Costs of revenue include the cost of reimbursed travel expense, sales commissions, third party consulting services and subscription content and computer hardware, devices and sublicensed software purchased from manufacturers for delivery to clients. It also includes the cost of hardware maintenance and sublicensed software support subcontracted to the manufacturers. Such costs, as a percent of revenues, typically have varied as the mix of revenue (software, hardware, devices, maintenance, support, and services) carrying different margin rates changes from period to period. Costs of revenue does not include the costs of our client service personnel who are responsible for delivering our service offerings. Such costs are included in sales and client service expense.
Operating Expenses
Total operating expenses increased 10% to $4.02 billion in 2019, compared to $3.65 billion in 2018.

28


 
Sales and client service expenses as a percent of revenues were 47% in 2019, compared to 46% in 2018. These expenses increased 7% to $2.68 billion in 2019, from $2.49 billion in 2018. Sales and client service expenses include salaries and benefits of sales, marketing, support, and services personnel, depreciation and other expenses associated with our managed services business, communications expenses, unreimbursed travel expenses, expense for share-based payments, and trade show and advertising costs. The increase in sales and client service expenses was primarily driven by a $72 million increase in personnel expenses, inclusive of higher associate benefits costs; a $16 million increase in bad debt expense related to client receivables; $66 million of charges recognized in 2019 in connection with the termination of certain client contracts prior to the end of their stated terms; and a $30 million charge in connection with a client dispute recognized in 2019. We expect the termination of such client contracts to reduce future revenues by approximately $170 million on an annualized basis. We do not expect a significant impact to future operating earnings, as the terminated contacts related to lower margin business. Refer to Note (12) of the notes to consolidated financial statements for further information regarding the client dispute. The 2018 amount includes a pre-tax charge of $45 million to provide an allowance against certain client receivables with Fujitsu Services Limited ("Fujitsu"), as further discussed in Note (12) of the notes to consolidated financial statements.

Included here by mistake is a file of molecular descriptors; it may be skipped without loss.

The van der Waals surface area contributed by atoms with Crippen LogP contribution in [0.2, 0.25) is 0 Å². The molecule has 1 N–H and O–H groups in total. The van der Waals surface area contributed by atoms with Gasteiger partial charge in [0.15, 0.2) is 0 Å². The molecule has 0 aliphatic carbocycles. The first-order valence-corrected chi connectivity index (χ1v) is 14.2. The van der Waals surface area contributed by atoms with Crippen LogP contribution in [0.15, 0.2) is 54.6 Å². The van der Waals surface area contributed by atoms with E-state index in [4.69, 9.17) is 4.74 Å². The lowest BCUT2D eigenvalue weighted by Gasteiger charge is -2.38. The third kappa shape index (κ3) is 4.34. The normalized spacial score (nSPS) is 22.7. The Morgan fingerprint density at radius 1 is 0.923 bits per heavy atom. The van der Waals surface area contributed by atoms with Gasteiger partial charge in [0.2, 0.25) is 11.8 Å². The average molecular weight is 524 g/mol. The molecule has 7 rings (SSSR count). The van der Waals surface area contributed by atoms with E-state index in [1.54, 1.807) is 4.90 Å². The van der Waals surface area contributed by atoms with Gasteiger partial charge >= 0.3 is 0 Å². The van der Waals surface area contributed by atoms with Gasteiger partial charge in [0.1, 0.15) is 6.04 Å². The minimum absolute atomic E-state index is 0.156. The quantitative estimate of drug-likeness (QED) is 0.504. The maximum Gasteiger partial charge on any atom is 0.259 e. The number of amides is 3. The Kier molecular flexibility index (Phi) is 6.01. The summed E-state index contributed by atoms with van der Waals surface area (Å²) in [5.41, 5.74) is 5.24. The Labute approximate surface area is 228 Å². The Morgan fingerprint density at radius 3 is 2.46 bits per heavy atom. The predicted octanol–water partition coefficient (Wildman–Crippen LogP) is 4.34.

Software development expenses as a percent of revenues were 13% in both 2019 and 2018. Expenditures for software development include ongoing development and enhancement of the Cerner Millennium and HealtheIntent platforms, with a focus on supporting key initiatives to enhance physician experience, revenue cycle, population health management, and health network solutions. In addition, 2019 includes costs incurred in connection with our efforts to modernize our platforms, with a focus on development of a software as a service platform. A summary of our total software development expense in 2019 and 2018 is as follows:
 
For the Years Ended
(In thousands)
2019
 
2018
 
 
 
 
Software development costs
$
783,593

 
$
747,128

Capitalized software costs
(270,948
)
 
(271,787
)
Capitalized costs related to share-based payments
(2,923
)
 
(1,906
)
Amortization of capitalized software costs
227,414

 
210,228

 
 
 
 
Total software development expense
$
737,136

 
$
683,663

 
General and administrative expenses as a percent of revenues were 9% in 2019, compared to 7% in 2018. These expenses increased 34% to $521 million in 2019, from $389 million in 2018. General and administrative expenses include salaries and benefits for corporate, financial and administrative staffs, utilities, communications expenses, professional fees, depreciation and amortization, transaction gains or losses on foreign currency, expense for share-based payments, certain organizational restructuring and other expense. The increase in general and administrative expenses is primarily driven by expenses incurred in 2019 in connection with our operational improvement initiatives discussed above; inclusive of $86 million of charges associated with employee separation benefits, as further discussed in Note (1) of the notes to consolidated financial statements. We expect to incur additional expenses in connection with these efforts in future periods, which may be material.
Amortization of acquisition-related intangibles as a percent of revenues was 2% in both 2019 and 2018. These expenses increased 1% to $88 million in 2019, from $87 million in 2018. Amortization of acquisition-related intangibles includes the amortization of customer relationships, acquired technology, trade names, and non-compete agreements recorded in connection with our business acquisitions. The increase in amortization of acquisition-related intangibles includes the impact of intangibles recognized in connection with our acquisition of AbleVets, LLC ("AbleVets") in 2019. Refer to Note (8) of the notes to consolidated financial statements for further information regarding our acquisition of AbleVets.
Non-Operating Items